Predictable bacterial composition and hydrocarbon degradation in Arctic soils following diesel and nutrient disturbance

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DOIResolve DOI: http://doi.org/10.1038/ismej.2013.1
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TypeArticle
Journal titleThe ISME Journal
ISSN1751-7362
1751-7370
Volume7
Issue6
Pages12001210; # of pages: 11
Subject16S rRNA; Arctic; betaproteobacteria; bioremediation; disturbance; nutrient amendment
AbstractIncreased exploration and exploitation of resources in the Arctic is leading to a higher risk of petroleum contamination. A number of Arctic microorganisms can use petroleum for growth-supporting carbon and energy, but traditional approaches for stimulating these microorganisms (for example, nutrient addition) have varied in effectiveness between sites. Consistent environmental controls on microbial community response to disturbance from petroleum contaminants and nutrient amendments across Arctic soils have not been identified, nor is it known whether specific taxa are universally associated with efficient bioremediation. In this study, we contaminated 18 Arctic soils with diesel and treated subsamples of each with monoammonium phosphate (MAP), which has successfully stimulated degradation in some contaminated Arctic soils. Bacterial community composition of uncontaminated, diesel-contaminated and diesel+MAP soils was assessed through multiplexed 16S (ribosomal RNA) rRNA gene sequencing on an Ion Torrent Personal Genome Machine, while hydrocarbon degradation was measured by gas chromatography analysis. Diversity of 16S rRNA gene sequences was reduced by diesel, and more so by the combination of diesel and MAP. Actinobacteria dominated uncontaminated soils with 10 percent organic matter, while Proteobacteria dominated higher-organic matter soils, and this pattern was exaggerated following disturbance. Degradation with and without MAP was predictable by initial bacterial diversity and the abundance of specific assemblages of Betaproteobacteria, respectively. High Betaproteobacteria abundance was positively correlated with high diesel degradation in MAP-treated soils, suggesting this may be an important group to stimulate. The predictability with which bacterial communities respond to these disturbances suggests that costly and time-consuming contaminated site assessments may not be necessary in the future.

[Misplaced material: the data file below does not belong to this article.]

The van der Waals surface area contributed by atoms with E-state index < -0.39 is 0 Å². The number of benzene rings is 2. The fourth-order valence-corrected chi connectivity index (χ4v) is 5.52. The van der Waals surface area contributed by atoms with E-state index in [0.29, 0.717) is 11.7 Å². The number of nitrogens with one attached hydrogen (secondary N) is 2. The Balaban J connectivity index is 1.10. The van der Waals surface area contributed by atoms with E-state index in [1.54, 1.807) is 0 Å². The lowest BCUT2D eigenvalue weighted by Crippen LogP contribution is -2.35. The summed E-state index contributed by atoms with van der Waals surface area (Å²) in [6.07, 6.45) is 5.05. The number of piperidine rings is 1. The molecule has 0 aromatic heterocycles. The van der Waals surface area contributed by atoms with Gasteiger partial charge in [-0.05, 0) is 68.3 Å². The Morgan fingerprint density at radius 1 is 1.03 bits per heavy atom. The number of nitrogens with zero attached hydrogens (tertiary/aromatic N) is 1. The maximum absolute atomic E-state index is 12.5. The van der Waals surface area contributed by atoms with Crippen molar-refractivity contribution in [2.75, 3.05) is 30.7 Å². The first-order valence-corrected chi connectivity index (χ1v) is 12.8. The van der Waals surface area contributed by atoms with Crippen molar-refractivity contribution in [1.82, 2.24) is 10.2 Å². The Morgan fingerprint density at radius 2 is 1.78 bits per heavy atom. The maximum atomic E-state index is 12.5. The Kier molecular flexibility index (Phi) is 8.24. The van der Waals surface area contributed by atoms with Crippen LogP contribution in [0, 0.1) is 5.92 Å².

Publication date
LanguageEnglish
AffiliationEnergy, Mining and Environment; National Research Council Canada
Peer reviewedYes
NRC numberNRC-EME-53222
NPARC number21268848
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Record identifiera6c1fbcc-4174-434f-9687-c0ec11d39374
Record created2013-11-14
Record modified2016-05-09
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